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J Gen Intern Med. 2007 Jun;22(6):841-6. Epub 2007 Mar 9.

Association between length of residence and cardiovascular disease risk factors among an ethnically diverse group of United States immigrants.

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Department of Medicine, Division of General Internal Medicine & Center for Health Disparities Research, Medical University of South Carolina, 135 Rutledge Avenue, Room 280H, Charleston, SC 29425, USA.



Although differences in cardiovascular disease (CVD) risk factors between immigrants and nonimmigrants have been examined previously, the effect of acculturation on CVD risk factors in immigrants has been less well studied.


To determine the association between length of U.S. residence (proxy for acculturation) and major CVD risk factors.


Data on 5,230 immigrant adults from the 2002 National Health Interview Survey (NHIS) was analyzed. Primary independent variable was length of U.S. residence < 10, 10 to < 15, and > or = 15 years. Main outcome measures included obesity, hypertension, diabetes, hyperlipidemia, smoking, and physical inactivity. Multiple logistic regression was used to assess the association between length of residence and odds of multiple CVD risk factors adjusting for confounders. SAS-callable SUDAAN was used for statistical analysis.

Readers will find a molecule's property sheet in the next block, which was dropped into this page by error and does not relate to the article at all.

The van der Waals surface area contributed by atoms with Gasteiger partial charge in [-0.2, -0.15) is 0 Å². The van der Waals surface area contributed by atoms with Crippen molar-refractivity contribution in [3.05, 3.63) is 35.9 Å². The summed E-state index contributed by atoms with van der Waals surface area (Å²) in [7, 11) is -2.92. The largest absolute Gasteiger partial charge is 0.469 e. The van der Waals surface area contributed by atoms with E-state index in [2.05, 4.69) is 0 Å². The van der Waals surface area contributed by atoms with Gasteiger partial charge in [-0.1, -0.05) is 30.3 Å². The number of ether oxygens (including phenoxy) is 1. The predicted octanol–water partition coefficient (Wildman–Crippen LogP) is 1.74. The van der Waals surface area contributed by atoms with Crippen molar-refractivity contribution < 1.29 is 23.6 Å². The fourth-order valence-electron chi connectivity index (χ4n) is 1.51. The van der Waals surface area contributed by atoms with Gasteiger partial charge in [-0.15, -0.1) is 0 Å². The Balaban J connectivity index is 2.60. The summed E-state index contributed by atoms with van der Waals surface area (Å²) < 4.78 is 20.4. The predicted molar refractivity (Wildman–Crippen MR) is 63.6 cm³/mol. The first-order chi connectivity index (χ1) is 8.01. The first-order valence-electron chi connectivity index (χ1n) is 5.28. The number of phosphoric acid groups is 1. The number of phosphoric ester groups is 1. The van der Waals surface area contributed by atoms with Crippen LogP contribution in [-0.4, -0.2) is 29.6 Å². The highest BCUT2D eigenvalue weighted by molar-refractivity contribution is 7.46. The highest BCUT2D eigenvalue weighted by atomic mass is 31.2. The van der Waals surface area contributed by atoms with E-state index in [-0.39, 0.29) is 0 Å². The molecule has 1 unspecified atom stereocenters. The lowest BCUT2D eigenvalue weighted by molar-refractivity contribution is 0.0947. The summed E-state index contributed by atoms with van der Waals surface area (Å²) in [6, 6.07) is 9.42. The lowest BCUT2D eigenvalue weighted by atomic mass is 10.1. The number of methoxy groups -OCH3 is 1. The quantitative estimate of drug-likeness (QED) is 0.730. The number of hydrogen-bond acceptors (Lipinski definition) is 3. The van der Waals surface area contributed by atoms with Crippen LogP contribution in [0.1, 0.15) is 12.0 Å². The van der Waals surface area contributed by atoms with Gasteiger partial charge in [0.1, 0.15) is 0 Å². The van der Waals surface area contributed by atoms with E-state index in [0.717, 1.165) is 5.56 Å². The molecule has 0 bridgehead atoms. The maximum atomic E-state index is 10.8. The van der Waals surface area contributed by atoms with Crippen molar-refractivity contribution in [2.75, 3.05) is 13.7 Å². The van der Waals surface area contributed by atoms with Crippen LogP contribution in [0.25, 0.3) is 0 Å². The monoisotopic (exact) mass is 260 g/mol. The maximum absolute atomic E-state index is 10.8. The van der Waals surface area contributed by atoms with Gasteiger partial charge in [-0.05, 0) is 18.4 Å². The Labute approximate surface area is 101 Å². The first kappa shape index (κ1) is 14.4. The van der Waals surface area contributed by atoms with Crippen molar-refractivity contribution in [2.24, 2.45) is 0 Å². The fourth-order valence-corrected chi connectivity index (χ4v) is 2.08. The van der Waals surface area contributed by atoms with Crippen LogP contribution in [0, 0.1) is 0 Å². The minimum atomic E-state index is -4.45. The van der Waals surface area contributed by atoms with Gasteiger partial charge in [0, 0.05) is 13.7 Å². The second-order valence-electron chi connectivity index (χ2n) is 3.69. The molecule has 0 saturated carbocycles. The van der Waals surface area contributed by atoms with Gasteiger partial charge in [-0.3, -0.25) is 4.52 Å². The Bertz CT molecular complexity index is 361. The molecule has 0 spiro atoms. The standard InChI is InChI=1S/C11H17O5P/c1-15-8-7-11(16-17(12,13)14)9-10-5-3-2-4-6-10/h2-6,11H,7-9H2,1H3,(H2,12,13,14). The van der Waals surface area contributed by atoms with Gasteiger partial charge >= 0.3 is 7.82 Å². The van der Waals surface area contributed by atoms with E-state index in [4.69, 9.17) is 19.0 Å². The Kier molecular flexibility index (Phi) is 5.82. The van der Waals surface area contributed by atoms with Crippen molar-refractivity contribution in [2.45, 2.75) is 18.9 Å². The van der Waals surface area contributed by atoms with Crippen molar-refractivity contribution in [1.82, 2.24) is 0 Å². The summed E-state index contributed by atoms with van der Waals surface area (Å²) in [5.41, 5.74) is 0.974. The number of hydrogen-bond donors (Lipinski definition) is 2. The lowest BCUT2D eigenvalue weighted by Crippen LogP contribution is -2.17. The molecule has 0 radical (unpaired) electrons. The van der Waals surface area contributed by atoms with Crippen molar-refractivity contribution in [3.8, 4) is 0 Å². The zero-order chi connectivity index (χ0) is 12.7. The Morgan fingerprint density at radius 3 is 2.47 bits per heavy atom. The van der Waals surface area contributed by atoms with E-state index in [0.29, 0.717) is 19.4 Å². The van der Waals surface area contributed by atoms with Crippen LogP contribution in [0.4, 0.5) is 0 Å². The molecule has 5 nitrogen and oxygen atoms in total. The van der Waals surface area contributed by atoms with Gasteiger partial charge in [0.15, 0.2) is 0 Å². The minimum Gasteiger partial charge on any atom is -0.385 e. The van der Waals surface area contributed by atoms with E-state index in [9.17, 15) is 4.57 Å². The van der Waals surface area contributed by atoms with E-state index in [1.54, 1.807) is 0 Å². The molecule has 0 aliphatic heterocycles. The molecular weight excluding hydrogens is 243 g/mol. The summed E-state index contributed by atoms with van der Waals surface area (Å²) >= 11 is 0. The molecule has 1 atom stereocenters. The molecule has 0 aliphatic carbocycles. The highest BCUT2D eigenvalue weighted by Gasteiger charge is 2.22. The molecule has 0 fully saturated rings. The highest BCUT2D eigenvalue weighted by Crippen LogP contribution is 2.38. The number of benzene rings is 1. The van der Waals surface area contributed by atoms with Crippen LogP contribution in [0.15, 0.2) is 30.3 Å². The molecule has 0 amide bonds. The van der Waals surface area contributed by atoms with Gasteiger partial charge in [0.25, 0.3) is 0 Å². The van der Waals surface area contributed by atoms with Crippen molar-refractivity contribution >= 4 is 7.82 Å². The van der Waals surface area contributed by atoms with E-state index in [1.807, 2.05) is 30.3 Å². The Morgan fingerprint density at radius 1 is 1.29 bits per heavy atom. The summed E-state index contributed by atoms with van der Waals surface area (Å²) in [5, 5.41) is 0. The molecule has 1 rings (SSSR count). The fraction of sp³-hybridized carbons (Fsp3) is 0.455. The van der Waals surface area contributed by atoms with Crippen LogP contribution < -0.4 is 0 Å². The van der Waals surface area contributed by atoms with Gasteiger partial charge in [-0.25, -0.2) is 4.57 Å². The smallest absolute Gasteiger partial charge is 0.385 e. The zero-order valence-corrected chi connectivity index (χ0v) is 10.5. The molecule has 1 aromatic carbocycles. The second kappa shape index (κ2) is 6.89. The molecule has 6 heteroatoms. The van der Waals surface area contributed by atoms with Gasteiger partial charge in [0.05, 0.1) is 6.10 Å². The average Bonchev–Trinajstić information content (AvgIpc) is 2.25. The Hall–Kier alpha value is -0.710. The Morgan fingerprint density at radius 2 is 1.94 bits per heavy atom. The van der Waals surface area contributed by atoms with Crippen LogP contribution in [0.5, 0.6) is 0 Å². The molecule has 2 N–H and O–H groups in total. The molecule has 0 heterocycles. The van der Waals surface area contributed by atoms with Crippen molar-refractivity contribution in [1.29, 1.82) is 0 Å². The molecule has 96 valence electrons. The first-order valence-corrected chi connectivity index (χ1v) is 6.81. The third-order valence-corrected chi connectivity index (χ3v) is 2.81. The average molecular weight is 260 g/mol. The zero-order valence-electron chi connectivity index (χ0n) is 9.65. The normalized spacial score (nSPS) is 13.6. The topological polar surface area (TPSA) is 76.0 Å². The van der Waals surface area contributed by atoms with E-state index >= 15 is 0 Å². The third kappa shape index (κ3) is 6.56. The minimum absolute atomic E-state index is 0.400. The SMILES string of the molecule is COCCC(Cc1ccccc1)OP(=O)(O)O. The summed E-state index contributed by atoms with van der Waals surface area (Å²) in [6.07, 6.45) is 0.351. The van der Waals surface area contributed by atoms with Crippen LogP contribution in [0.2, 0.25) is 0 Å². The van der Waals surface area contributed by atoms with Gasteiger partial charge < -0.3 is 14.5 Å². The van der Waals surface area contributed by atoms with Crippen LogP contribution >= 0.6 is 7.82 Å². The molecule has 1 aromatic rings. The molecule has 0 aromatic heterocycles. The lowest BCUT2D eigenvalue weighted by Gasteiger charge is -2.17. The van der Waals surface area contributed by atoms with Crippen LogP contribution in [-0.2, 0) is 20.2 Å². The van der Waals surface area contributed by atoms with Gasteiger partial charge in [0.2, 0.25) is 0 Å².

Among the patients, 55.4% were obese, 17.3% had hypertension, 15.9% had hyperlipidemia, 6.6% had diabetes, 79.3% were physically inactive, and 14.3% were smokers. Using < 10 years as reference, those with length of residence > or = 15 years were more likely to be obese (OR 1.31, 95% CI 1.03-1.65), have hyperlipidemia (OR 1.59, 95% CI 1.14-2.22), and be smokers (OR 1.39, 95% CI 1.04-1.85). Length of residence > or = 15 years was associated with decreased odds of sedentary lifestyle (OR 0.63, 95% CI 0.47-0.84). Length of residence > or = 15 years was not associated with odds of having diabetes (OR 1.40, 95% CI 0.78-2.51) or hypertension (OR 1.21, 95% CI 0.86-1.71).


Among immigrants from diverse ethnic backgrounds, longer length of residence in the United States is associated with increased odds of obesity, hyperlipidemia, and cigarette smoking even after adjusting for relevant confounding factors.

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